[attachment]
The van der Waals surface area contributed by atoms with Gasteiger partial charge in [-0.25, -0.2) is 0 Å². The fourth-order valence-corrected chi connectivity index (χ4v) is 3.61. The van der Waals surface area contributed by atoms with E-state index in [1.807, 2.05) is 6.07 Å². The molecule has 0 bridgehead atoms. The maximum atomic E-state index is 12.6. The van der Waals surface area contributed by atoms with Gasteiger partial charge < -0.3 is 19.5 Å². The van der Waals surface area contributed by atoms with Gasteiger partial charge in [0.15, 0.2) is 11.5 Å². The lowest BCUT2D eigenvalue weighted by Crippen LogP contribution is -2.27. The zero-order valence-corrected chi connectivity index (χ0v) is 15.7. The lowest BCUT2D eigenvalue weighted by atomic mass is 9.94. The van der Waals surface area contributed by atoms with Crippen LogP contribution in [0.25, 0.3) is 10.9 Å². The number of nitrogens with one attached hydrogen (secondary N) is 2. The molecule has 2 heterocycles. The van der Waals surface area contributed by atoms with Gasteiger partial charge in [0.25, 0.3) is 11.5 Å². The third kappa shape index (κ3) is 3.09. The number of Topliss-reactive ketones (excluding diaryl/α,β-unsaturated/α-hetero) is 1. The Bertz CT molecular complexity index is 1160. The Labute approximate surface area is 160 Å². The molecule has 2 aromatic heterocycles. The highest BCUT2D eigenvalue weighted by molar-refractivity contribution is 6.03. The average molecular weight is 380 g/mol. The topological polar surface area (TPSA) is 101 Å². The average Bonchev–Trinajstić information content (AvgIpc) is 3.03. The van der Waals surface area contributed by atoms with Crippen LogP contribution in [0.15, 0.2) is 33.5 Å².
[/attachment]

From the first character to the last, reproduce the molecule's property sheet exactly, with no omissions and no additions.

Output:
The van der Waals surface area contributed by atoms with Gasteiger partial charge in [-0.25, -0.2) is 0 Å². The fourth-order valence-corrected chi connectivity index (χ4v) is 3.61. The van der Waals surface area contributed by atoms with E-state index in [1.807, 2.05) is 6.07 Å². The molecule has 0 bridgehead atoms. The maximum atomic E-state index is 12.6. The van der Waals surface area contributed by atoms with Gasteiger partial charge < -0.3 is 19.5 Å². The van der Waals surface area contributed by atoms with Gasteiger partial charge in [0.15, 0.2) is 11.5 Å². The lowest BCUT2D eigenvalue weighted by Crippen LogP contribution is -2.27. The zero-order valence-corrected chi connectivity index (χ0v) is 15.7. The lowest BCUT2D eigenvalue weighted by atomic mass is 9.94. The van der Waals surface area contributed by atoms with Crippen LogP contribution in [0.25, 0.3) is 10.9 Å². The number of nitrogens with one attached hydrogen (secondary N) is 2. The molecule has 2 heterocycles. The van der Waals surface area contributed by atoms with Gasteiger partial charge in [0.25, 0.3) is 11.5 Å². The third kappa shape index (κ3) is 3.09. The number of Topliss-reactive ketones (excluding diaryl/α,β-unsaturated/α-hetero) is 1. The Bertz CT molecular complexity index is 1160. The Labute approximate surface area is 160 Å². The molecule has 2 aromatic heterocycles. The highest BCUT2D eigenvalue weighted by molar-refractivity contribution is 6.03. The average molecular weight is 380 g/mol. The topological polar surface area (TPSA) is 101 Å². The average Bonchev–Trinajstić information content (AvgIpc) is 3.03. The van der Waals surface area contributed by atoms with Crippen LogP contribution in [0.15, 0.2) is 33.5 Å².